The idea of a bionic man has become a bit closer after a breakthrough in the field last October. A man is now able to move an implanted arm naturally and can once again perform his daily tasks (including returning to his job as a truck driver) ten years after suffering the amputation of his limb.
This achievement, the result of a research project between two Swedish universities, required the convergence of two disciplines that have been progressing rapidly in recent years. On the one hand, the development of mechatronics has enabled the implantation of increasingly sophisticated prostheses. While at the same time neuroscientists have managed to reproduce the process that goes from thinking about moving an arm all the way until it moves to sending sends its sensations back to the brain.
Without any sort of remote control, the Swedish trucker named Magnus can catch things and feel them, and he has been living quite normally with this for 18 months. This means that history has been made in bionics, whose principal successes we review here:
Prosthetics and Amputations (sixteenth century) the “prehistory” of bionics dates back to ancient Egypt, where 3,000 years ago the first known prosthesis was used: a wooden toe that was fit to the foot with a piece of leather. Time passed until mechanical limbs began being used that recovered the function of the lost limbs. It was in the sixteenth century when the French barber-surgeon Ambroise Paré invented a prosthetic hand with a mechanism for moving the fingers.
Paré was working in the battlefield and also laid the foundation for surgical amputations, the first essential step in later making implants. Since then, the technology of artificial limbs has been closely linked to battle, with major progress occurring after each of the major wars. Thus, World War II prompted the development of modern prostheses, made of new materials such as plastics and titanium.
Cochlear Implant (1976) was one of the great achievements of bionics, for the first time it allowed a person, to regain a sense that had been lost: hearing. Beyond a mere hearing aid, which amplifies sound, cochlear implants allow those patients with profound deafness due to damage to the cochlea (located in the inner ear), but whose auditory nerve works perfectly, to actually feel the sound.
This technique requires a surgical operation, performed for the first time in a hospital in Paris in September 1976. In addition to attaching an external microphone that collects and processes sounds, a device that transmits electrical signals to the nerve, through some electrodes, must be implanted within the skull.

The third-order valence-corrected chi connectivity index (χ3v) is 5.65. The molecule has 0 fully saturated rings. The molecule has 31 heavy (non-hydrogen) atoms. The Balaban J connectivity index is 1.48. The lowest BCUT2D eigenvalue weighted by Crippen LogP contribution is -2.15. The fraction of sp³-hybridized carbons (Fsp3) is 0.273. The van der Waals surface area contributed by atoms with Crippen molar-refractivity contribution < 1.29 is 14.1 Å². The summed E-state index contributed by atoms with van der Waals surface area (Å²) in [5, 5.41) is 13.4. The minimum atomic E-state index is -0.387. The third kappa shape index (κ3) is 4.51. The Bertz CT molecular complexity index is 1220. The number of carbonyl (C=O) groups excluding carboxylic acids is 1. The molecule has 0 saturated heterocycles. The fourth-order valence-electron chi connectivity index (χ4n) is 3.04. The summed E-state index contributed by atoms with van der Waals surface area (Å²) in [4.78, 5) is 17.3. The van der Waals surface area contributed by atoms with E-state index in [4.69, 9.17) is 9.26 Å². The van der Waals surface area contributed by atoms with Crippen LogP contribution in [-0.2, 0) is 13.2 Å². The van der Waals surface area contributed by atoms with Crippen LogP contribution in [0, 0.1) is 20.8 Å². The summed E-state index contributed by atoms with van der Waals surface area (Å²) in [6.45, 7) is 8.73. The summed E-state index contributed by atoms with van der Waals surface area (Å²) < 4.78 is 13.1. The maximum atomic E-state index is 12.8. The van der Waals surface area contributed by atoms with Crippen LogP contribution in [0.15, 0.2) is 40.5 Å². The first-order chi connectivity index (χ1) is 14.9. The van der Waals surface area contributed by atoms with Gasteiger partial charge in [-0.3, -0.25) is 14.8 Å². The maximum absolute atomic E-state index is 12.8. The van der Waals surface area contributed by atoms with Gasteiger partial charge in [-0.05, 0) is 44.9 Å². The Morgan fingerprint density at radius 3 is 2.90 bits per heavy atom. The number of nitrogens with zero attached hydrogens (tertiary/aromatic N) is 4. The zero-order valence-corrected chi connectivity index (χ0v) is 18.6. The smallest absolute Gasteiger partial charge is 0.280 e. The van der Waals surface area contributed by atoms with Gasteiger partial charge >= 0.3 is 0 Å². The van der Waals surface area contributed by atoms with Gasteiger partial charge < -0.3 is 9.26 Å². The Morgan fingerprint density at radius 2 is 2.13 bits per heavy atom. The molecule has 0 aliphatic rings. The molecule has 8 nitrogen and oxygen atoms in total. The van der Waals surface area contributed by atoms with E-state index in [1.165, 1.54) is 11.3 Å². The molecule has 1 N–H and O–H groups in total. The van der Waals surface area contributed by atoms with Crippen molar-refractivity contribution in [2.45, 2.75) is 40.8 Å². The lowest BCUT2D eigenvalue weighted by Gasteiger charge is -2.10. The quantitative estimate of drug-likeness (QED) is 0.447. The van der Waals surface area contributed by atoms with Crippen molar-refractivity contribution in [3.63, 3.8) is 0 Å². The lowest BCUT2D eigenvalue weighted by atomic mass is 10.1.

Artificial Heart (1982) another major objective of bionics is to replace the human heart with an artificial device. The basic mechanics of the heart is a pump system, but the subtleties of our most important muscle mean that imitating it in a permanent way remains an ongoing challenge.
Artificial hearts are used primarily to keep alive patients while waiting for a transplant. However, in December 1982, a team of researchers from the University of Utah (USA) dared to implant a device to permanently replace the heart. The recipient, Barney Bailey Clark, survived for 112 days with an artificial heart. Since then, improvements in the mechanism, in the control over organ rejection (as with transplantations), and in the batteries have all worked together to lengthen the survival time to over 7 consecutive years with a single artificial heart.
Robotic Hand (1961) The 1960s saw the launch of modern robotics, thanks to the work of institutions like MIT and its Artificial Intelligence Laboratory. There, in 1961, Heinrich Ernst developed the first computer-operated mechanical hand. In its wake, in 1963, researchers at a hospital in Downey (California) created the first robotic arm designed to assist patients with disabilities.
In the following years, robotic arms were to be used in industrial applications. Robotic prostheses were especially perfected in science fiction, such as the implanted bionic hand given to Luke Skywalker in the film “The Empire Strikes Back” (1980). And now, in the twenty-first century, the idea has already begun to take shape, with the commercialization of increasingly sophisticated and intelligent robotic hands, which detect pressure and know when to stop squeezing an object before damaging it.
Mental Control (2007) the wars in Iraq and Afghanistan had the secondary effect of encouraging the development of true bionic limbs. The US military research agency (DARPA) has invested nearly $50 million in various prototypes, implanting them in war veterans who have suffered amputations.
In 2007, Claudia Mitchell, a former US Marine, was the first woman implanted with a bionic arm. She could open and close her hand by thinking about it, although this mental control was indirect. Surgeons redirected the nerves from her amputated arm toward her chest muscles, which when contracted transmit signals to the robotic limb. In recent years, there have been many small advances that allow for more direct communication with the brain and even bidirectional: patients such as the Swedish trucker Magnus can already receive sensations through their bionic limbs.